70 Following


Wild Life by Molly Gloss

Wild Life: A Novel - Molly Gloss

This is an excellent work of literary historical fiction, set in Washington State in 1905. It is an epistolary novel, comprised primarily of the diary entries of one Charlotte Bridger Drummond, a fictional novelist inspired by real female writers of the period. Also included in its pages are some of Charlotte’s short stories and essays, as well as letters and newspaper clippings. It is all excellently-written, in a strong voice that reads authentically for the period.


When we first meet Charlotte, she is hard at work, juggling the demands of her five young sons with her writing. Though she lives on a remote farm along the Columbia River, Charlotte is drawn to the intellectual life, keeping up with world events and technological changes, and she does her best to shock her neighbors with her unorthodox opinions and masculine dress. She supports her family by writing pulp fiction, but also keeps abreast of the literary world, particularly the reception of women’s writing. She’s bold and independent, though she can also be insensitive and arrogant; in short, she’s a vibrant, flawed heroine whom I took to immediately.


But I was not altogether satisfied with the direction of the plot. (Warning: this review will discuss some events late in the book, but no more than all the blurbs do.) Charlotte becomes involved in a search for a child lost in the deepwoods, and gets lost herself, until, on the brink of starvation, she encounters a band of Sasquatch-like creatures. Or does she? – the opening pages invite the reader to question just how much of her tale is real. Usually I would find this suggestion off-putting, but oddly enough, it works here. What I liked less was the slightly sinister wilderness survival story that consumes the second half of the book; Charlotte is such a great character when rubbing up against her family and society – and her descriptions of her town and community are so strong and detailed – that sending her alone into the wilderness seems a bit of a waste. That said, Gloss deserves credit for telling a unique, genre-bending story, and I found it engaging throughout.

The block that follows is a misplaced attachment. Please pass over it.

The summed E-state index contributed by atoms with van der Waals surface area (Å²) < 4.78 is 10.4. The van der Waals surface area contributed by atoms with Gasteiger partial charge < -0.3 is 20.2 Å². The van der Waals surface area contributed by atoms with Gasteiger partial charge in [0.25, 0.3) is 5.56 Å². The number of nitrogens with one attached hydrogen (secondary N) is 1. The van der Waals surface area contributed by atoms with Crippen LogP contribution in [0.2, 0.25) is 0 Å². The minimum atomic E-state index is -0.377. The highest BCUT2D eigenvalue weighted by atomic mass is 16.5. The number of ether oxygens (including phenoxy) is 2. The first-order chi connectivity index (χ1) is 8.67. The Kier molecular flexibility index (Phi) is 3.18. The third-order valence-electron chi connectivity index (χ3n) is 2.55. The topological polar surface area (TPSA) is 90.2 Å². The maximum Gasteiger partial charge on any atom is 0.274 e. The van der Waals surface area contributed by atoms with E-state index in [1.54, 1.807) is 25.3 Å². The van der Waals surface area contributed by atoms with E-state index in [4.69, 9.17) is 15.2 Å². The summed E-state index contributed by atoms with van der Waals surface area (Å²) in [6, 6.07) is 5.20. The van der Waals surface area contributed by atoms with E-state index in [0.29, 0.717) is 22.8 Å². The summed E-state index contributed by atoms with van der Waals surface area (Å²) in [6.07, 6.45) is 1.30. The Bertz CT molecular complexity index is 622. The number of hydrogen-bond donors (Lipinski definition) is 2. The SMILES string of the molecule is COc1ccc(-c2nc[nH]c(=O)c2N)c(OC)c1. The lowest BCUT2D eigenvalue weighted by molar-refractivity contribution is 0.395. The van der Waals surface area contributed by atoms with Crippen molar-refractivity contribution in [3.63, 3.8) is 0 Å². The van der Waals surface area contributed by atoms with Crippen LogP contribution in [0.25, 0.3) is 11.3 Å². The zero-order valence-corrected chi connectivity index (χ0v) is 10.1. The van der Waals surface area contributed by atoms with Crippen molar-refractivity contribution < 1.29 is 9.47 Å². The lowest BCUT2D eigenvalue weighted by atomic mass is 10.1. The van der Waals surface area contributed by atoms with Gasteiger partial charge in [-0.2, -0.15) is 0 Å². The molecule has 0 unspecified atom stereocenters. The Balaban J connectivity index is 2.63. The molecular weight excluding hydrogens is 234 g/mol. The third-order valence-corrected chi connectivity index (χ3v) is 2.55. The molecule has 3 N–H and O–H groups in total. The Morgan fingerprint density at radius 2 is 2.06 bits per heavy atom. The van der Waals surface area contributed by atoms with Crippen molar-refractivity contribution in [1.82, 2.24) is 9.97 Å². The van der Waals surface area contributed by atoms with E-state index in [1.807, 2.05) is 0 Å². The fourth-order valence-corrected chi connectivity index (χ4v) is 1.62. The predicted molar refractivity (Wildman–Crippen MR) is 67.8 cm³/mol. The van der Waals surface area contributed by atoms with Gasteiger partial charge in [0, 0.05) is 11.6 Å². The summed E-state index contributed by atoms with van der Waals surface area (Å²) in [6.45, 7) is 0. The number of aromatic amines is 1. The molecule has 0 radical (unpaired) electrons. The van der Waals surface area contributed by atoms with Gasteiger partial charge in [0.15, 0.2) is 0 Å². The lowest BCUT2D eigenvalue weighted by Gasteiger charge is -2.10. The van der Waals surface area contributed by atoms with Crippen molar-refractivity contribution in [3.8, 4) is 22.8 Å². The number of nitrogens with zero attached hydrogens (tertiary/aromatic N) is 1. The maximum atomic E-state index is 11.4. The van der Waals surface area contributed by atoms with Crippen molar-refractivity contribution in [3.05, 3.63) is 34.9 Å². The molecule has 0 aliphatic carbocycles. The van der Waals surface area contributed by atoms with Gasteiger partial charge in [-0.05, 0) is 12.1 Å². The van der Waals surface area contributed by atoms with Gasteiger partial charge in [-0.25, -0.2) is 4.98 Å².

Aside from the diary, the additional pieces add a great deal of depth and resonance to the story. I loved Charlotte's musings on her reading and writing life, and identify with both her attraction to genre fiction and her skepticism about the literary quality of most such works. Her essays about gender, particularly in the literary world, were also a treat; Gloss states in her Author's Note that many of Charlotte's ideas were taken from the writings of real women at the time, but we still discuss these same issues today. I wasn't quite as taken by the short stories – those imagining the interior lives of people around her are perhaps supposed to make us a little uncomfortable, even while they reveal a degree of understanding that Charlotte rarely shows in her interactions with others – but they allow us to see the transformation in her writing after her journey, adding another dimension to the story.


In the end, I would absolutely recommend this book to those who enjoy literary fiction. It's clearly well-researched, bringing its setting to life, from the physical world of river and forest to the workings of turn-of-the-century logging camps. And it is very well-written, with believable characters, a unique plot, and a strong thematic exploration of the relationship between people and nature, ourselves and the unknown. I intend to read more of this author's work.